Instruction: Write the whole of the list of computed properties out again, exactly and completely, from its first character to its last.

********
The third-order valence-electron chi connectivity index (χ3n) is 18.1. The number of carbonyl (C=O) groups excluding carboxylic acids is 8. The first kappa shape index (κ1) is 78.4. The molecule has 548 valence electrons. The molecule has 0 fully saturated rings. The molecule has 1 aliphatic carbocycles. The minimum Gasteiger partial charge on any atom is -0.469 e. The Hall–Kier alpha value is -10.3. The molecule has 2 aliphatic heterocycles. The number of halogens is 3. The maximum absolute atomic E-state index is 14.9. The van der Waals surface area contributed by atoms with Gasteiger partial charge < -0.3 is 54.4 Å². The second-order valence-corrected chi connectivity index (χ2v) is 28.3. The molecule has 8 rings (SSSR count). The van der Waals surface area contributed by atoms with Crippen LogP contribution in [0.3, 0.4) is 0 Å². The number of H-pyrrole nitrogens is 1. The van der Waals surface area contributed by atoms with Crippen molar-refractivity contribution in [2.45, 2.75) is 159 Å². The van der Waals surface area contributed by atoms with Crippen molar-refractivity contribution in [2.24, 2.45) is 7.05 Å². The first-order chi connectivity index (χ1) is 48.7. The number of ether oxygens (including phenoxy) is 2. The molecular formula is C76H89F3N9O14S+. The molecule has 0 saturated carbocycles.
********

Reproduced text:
The third-order valence-electron chi connectivity index (χ3n) is 18.1. The number of carbonyl (C=O) groups excluding carboxylic acids is 8. The first kappa shape index (κ1) is 78.4. The molecule has 548 valence electrons. The molecule has 0 fully saturated rings. The molecule has 1 aliphatic carbocycles. The minimum Gasteiger partial charge on any atom is -0.469 e. The Hall–Kier alpha value is -10.3. The molecule has 2 aliphatic heterocycles. The number of halogens is 3. The maximum absolute atomic E-state index is 14.9. The van der Waals surface area contributed by atoms with Gasteiger partial charge < -0.3 is 54.4 Å². The second-order valence-corrected chi connectivity index (χ2v) is 28.3. The molecule has 8 rings (SSSR count). The van der Waals surface area contributed by atoms with Crippen LogP contribution in [0.3, 0.4) is 0 Å². The number of H-pyrrole nitrogens is 1. The van der Waals surface area contributed by atoms with Crippen molar-refractivity contribution in [2.45, 2.75) is 159 Å². The van der Waals surface area contributed by atoms with Crippen molar-refractivity contribution in [2.24, 2.45) is 7.05 Å². The first-order chi connectivity index (χ1) is 48.7. The number of ether oxygens (including phenoxy) is 2. The molecular formula is C76H89F3N9O14S+. The molecule has 0 saturated carbocycles.